Contrary to old wars, new wars have their origin in claiming of identity (super powers, military strength) as opposed to territory using guerrilla as terror tactics and their participants range from local, international, public and private (Kaldor, 2013). This paper will seek to show the difference between old and new wars, and how old wars have changed to new wars and in what ways they have remained the same.
As indicated earlier, old wars were inter-state, they were funded and run by the state and the target group was uniformed soldiers with their primary objective of traditional war was making states or expanding their existing boundaries. World War II serves as the best example of an old war, in which Germany wanted to expand its boundaries in Europe to form an empire (Kissinger, 2012). The confrontation involved uniformed and armed German and the Soviet Union soldiers fighting against each other. In this case, the basic rule of war was that it had to be declared officially by the head of a state as seen in Hitler’s declaration of war against the Soviet Union. The war also involved Germany and the states that it wanted to conquer to expand its territory by destroying them. Therefore, traditional war is different from new wars in that the later wars does not embrace discipline and rules that governed the old war.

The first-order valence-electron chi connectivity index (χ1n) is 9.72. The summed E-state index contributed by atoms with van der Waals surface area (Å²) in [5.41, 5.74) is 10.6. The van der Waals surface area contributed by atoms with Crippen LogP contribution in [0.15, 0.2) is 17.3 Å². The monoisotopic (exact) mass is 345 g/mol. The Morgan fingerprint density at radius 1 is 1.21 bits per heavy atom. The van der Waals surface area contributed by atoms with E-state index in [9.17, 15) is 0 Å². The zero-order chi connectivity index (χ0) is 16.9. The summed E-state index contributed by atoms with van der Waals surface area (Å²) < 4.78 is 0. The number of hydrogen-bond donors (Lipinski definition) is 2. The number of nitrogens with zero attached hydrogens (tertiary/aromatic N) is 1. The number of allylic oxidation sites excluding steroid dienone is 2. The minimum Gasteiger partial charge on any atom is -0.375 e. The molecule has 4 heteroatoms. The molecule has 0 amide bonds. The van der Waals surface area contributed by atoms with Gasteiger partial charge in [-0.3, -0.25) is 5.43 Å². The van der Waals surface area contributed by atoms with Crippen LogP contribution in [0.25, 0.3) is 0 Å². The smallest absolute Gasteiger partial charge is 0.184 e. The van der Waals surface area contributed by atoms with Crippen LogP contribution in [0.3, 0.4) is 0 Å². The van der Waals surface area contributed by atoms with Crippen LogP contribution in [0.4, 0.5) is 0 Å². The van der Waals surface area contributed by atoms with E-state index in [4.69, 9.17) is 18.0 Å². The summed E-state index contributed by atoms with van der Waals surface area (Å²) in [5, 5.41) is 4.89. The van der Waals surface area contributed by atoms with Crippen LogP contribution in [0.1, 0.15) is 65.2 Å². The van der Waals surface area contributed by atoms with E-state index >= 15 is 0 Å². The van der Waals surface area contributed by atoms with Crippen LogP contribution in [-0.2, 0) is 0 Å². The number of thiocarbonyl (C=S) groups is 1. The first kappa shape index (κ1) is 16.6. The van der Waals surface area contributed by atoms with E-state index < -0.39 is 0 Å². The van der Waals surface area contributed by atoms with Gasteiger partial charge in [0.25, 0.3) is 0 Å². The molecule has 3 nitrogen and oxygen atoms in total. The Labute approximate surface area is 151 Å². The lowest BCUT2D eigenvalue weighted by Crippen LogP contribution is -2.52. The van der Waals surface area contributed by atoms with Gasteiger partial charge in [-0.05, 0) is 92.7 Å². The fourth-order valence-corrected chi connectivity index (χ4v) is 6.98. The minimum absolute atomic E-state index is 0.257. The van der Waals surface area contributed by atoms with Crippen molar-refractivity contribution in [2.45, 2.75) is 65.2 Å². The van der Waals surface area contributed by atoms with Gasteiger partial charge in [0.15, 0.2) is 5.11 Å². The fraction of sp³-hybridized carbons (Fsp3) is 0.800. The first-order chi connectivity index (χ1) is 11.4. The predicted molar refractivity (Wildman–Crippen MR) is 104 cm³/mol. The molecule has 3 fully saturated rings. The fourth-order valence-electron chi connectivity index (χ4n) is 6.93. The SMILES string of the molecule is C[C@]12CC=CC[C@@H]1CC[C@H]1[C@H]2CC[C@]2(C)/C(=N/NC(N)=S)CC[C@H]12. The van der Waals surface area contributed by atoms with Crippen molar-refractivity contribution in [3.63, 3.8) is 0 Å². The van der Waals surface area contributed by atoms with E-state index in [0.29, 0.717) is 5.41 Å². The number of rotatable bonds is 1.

In the new wars, majority of the targets are civilians who are non-uniformed, and usually lead to greater number of civilian casualties. For instance, in the Rwandan genocide of 1994 majority of those who were killed were non-uniformed civilians of the Hutu and Tutsi ethnic groups (Golooba-Mutebi, 2008). Perpetuation of ethnic conflicts between the Hutu and Tutsi communities were evident during the Rwandan war as it led to mass slaying of many Tutsi and the moderate Hutu by the majority Hutu ethnic group. New wars emerge from state disintegration as a result of the fight for power between two opposing forces whose